Talking Movies

February 10, 2010

A Single Man

Fashion designer Tom Ford makes a stunning directorial debut with a film whose unsurprisingly impeccable tailoring and gorgeous visuals are matched by surprising depth of characterisation and emotional maturity.

Colin Firth stars as George Falconer, a very English professor of literature in a small college in Los Angeles who we follow over the course of one day, November 30 1962. The Cuban Missile Crisis has the world on edge but for the suicidal George the world already ended 8 months previously when his partner Jim died in a car accident. This being 1962 George has no public outlet for his crushing grief, indeed, in the most upsetting scene you will see all year, George only finds out about Jim’s death because one of Jim’s cousins defies Jim’s parents and rings from Colorado to inform George, before telling him that he can’t come to the funeral – which is for family only…

George outwardly appears to be exactly who is supposed to be, as he informs us in the opening voiceover but he is pretending on two levels, and the more important deception is not the pretence that he is straight but the pretence that he is okay. In fact he struggles to find any compelling reason to get out of bed every day as the one person who anchored his existence in the world is gone. Ford makes great use of suddenly varying the colour saturation within shots to show the bleakness of the world from George’s point of view, with occasional surges of colour when he is momentarily aroused or excited, or when he is overtaken by a sudden flood of memories.

Matthew Goode is wonderfully warm in these flashbacks as Jim, George’s partner of 16 years. What’s most refreshing is that Ford’s depiction of this gay couple prioritises the latter element over the former as we see them in scenes of cosy domesticity trading barbed insults alongside serious musings. A scene where they discuss women is marvellous for mapping changing gay mores as George remembers his youthful sexual relationship with his best friend Charley (Julianne Moore), an alcoholic divorced fellow English exile who is now his most tangible link with the world. Charley and an enigmatic young student (Nicholas Hoult) who is apparently stalking him might be the only forces able to stop George from killing himself, other than his endless inability to find a comfortable enough position in his bed in which to pull the trigger – a sequence of jet-black hilarity.

Ford, who financed the film as well as co-writing and directing, has managed to transform a forgotten Christopher Isherwood novel into a compassionate meditation on human relationships which is also sprinkled with hilarious lines. Firth’s performance which is full of dry wit beside the expressive grief is a career highlight in an early contender for film of the year. Highly Recommended.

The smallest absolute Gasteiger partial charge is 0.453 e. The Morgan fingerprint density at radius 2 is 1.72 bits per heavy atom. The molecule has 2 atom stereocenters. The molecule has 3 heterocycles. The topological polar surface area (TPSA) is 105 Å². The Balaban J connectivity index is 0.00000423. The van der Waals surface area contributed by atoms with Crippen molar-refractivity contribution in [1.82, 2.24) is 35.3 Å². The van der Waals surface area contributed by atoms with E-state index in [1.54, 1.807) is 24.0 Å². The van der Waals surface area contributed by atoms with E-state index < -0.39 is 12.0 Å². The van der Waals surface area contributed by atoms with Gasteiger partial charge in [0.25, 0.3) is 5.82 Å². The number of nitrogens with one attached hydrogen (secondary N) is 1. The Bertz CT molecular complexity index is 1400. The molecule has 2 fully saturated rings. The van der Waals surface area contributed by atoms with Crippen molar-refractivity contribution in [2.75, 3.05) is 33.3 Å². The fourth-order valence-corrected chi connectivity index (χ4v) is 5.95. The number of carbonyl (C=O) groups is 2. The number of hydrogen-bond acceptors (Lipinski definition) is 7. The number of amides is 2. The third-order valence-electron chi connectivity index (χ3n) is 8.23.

1. […] in A Single Man [Image Courtesy: Talking Movies]The next year, 2010, was golden, and Firth finally got his Oscar for The Kings Speech. On the brink […]

    Pingback by Thought of the Day 9.10.12 Colin Firth « ritaLOVEStoWRITE — September 11, 2012 @ 1:44 am | Reply

  2. Great write up. Love the movie. Love the book.
    I agree Tom Ford has manged do a really good job of a forgotten Isherwood gem. Firth was brilliant, he should have won the Oscar that year. But, I was happy when won the following year for an even better role.

    Comment by nuwansenfilmsen — September 12, 2013 @ 11:48 am | Reply

    • Hi Nuwan,

      Thanks for the comment! Glad you liked the review.

      I still haven’t read the book, so I envy you on that front.

      I have a theory that the Oscars have been out of step since Jimmy Stewart didn’t win for Mr Smith Goes to Washington and had to be given it for The Philadelphia Story instead the next year.

      Comment by Fergal Casey — September 18, 2013 @ 5:42 pm | Reply

      • I love ‘The Philadelphia Story’. Am yet to watch ‘Mr. Smith Goes to Washington’.
        I agree, there have been quite a few bad Oscar choices, not all, but still way too many wrong choices for such reputed award.

        Comment by nuwansenfilmsen — September 19, 2013 @ 7:42 am

RSS feed for comments on this post. TrackBack URI

Leave a Reply

Fill in your details below or click an icon to log in: Logo

You are commenting using your account. Log Out /  Change )

Twitter picture

You are commenting using your Twitter account. Log Out /  Change )

Facebook photo

You are commenting using your Facebook account. Log Out /  Change )

Connecting to %s

This site uses Akismet to reduce spam. Learn how your comment data is processed.

Create a free website or blog at

%d bloggers like this: